[This is a selvage postcard, one of about 50 I made last January. They are nearly half used up. I'll make more one of these days]. It's here mainly because I like to have a photo with a post and it is skunk time in most of the temperate zones.
I received a postcard today with a couple of wonderful quotes about art and craft on it. One is from novelist and poet, Rita Mae Brown: Art is moral passion married to entertainment. Moral passion without entertainment is propaganda. Entertainment without moral passion is television." Amen, Rita, you said it, Girl.
The other is from the late Raymond Chandler [short story writer], "Technique alone is never enough. Technique alone is just an embroidered potholer."
I sometimes rant about the quilt police who produce fear and trembling in the hearts of new quilters who think they must perfect the 1/4 inch seam and every block must turn out exactly square every time and that no quilt can be touched unless one is wearing white gloves. Those are only the first three rule that come to mind but there are about 300 total. Much of this is a power play, an ego trip at the expense of women who admire quilts and would like to make one and haven't the self-confidence to get a book or a CD and learn a few basics on their own. Why don't they have that really minimal amount of confidence? Damned if I know although I could go on and on about what society does to girls in school and what the women's service magazines do. And then there's what men do to women's self-confidence -- no, i won't start on that one.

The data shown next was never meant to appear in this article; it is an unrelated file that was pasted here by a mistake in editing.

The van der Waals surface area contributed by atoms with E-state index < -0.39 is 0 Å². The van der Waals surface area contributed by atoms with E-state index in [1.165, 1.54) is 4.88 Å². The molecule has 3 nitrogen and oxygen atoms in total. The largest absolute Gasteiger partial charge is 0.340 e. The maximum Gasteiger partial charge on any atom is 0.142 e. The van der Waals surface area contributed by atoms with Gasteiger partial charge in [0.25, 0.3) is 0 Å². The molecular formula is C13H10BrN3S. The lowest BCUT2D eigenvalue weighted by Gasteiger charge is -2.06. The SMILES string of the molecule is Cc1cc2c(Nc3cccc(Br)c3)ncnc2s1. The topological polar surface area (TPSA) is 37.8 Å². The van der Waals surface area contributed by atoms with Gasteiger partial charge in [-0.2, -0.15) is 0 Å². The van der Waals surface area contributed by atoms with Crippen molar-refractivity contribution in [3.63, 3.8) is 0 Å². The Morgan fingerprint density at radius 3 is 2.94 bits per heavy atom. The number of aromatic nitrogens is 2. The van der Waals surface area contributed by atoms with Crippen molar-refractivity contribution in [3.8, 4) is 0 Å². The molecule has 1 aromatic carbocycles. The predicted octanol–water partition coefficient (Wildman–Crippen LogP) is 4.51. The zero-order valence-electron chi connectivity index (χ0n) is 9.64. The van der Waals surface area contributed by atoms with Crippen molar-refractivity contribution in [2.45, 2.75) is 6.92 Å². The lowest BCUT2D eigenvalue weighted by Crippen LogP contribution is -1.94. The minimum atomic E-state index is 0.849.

Let's hear it for culivating some moral passion and looking at what "technique" really is. "If it's worth doing, it's worth doing right." Haven't we all heard that? Haven't we told our children that? But how right is right? And what is important enough for that effort? Surely not every egg cooked for breakfast has to be perfect. And not every quilt has to have absolutely exact 90 degree corners. I'm just in a mood today to say, cool it. Relax. Enjoy what you're doing and don't take your hobbies too seriously. You can touch any of my quilts, even if your hands are a little bit grubby. And for heaven sakes don't look too closely at the corners.
OLD HOUSE IN SMALL TOWN KENTUCKY - My thoughts often wander back to Kentucky where I lived for six years before moving to Oregon. One category of thoughts was the historic architecture in...
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